Gait and motor imagery of gait in early schizophrenia

TitreGait and motor imagery of gait in early schizophrenia
Type de publicationArticle de revue
AuteurLallart, E., Jouvent, R., Herrmann, F. R, Beauchet, Olivier , Allali, Gilles
TypeArticle scientifique dans une revue à comité de lecture
Titre de la revuePsychiatry Research
Mots-clésBrain, cortex, deficits, executive function, fMRI, gait disorders, hallucinations, Locomotion, mental-imagery, Motor control, motor imagery, Performance, Schizophrenia, vividness, Walking
Résumé en anglais

Although gait disorders were described in schizophrenia, motor imagery of gait has not yet been studied in this pathology. We compared gait, motor imagery of gait and the difference between these two conditions in patients with schizophrenia and healthy age-matched controls. The mean standard deviation (S.D.) of Timed Up and Go (TUG), imagined TUG (iTUG) and delta time (i.e.; difference between TUG and iTUG), was used as outcomes. Covariables include Mini Mental State Examination, the Frontal Assessment Battery (FAB), FAB's subitems, the Positive and Negative Syndrome Scale and the Unified Parkinson's Disease Rating Scale (UPDRS). Seventeen patients with early schizophrenia and 15 healthy age-matched controls were assessed. Schizophrenia patients performed the TUG and the iTUG slower than the controls. Multivariate linear regressions showed that iTUG and delta time were associated with the conflicting instruction of the FAB. The present study provides the first evidence that patients with schizophrenia performed gait and motor imagery of gait slower than healthy controls. These deficits could be in part explained by impaired executive function and specifically by a disturbance in the sensitivity to interference. (C) 2012 Elsevier Ireland Ltd. All rights reserved.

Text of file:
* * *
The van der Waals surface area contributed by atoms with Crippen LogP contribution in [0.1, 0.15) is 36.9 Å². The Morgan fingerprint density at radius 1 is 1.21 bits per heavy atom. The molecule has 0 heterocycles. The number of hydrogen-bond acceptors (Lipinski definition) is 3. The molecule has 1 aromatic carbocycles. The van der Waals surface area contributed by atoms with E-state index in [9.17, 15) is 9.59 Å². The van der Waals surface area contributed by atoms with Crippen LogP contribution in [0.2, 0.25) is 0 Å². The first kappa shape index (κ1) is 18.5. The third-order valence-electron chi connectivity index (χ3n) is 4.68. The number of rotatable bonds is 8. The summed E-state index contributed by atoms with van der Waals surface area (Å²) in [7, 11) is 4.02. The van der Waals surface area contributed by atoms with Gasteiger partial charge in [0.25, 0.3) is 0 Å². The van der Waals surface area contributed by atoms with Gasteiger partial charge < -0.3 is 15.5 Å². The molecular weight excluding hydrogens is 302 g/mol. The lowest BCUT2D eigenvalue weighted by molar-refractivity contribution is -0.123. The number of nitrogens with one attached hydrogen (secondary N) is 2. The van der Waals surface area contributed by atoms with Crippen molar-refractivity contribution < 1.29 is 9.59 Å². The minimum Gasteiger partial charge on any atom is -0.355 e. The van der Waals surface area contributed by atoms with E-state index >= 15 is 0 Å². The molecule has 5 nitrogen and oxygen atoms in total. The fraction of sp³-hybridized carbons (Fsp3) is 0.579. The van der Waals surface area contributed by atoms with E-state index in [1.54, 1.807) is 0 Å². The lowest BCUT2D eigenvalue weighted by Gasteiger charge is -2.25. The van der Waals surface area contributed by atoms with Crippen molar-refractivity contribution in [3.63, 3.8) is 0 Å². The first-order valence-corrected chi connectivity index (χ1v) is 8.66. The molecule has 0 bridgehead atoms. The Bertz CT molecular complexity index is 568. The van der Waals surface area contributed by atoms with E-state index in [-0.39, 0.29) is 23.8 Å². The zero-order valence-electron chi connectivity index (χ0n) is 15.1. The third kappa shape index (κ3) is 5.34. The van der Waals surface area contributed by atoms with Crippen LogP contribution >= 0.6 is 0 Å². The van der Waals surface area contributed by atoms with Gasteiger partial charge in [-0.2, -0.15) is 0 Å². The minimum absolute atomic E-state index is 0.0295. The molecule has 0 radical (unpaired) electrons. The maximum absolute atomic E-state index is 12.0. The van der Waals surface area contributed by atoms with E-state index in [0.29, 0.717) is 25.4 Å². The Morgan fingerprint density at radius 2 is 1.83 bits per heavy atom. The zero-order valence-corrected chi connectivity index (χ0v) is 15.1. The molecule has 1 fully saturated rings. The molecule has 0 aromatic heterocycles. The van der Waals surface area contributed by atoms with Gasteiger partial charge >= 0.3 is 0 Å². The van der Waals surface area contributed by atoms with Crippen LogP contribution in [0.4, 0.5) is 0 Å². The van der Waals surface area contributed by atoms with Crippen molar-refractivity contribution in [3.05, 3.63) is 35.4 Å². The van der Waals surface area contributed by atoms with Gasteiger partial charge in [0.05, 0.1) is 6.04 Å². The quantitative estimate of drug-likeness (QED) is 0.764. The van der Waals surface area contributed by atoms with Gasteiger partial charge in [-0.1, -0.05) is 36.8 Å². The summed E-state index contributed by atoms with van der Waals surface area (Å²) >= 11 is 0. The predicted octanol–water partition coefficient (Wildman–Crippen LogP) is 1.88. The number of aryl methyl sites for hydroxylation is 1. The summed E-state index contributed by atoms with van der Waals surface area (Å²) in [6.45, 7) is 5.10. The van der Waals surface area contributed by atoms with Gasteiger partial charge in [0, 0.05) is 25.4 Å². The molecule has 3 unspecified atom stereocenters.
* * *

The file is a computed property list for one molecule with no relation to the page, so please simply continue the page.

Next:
URL de la notice
Titre abrégéPsychiat Res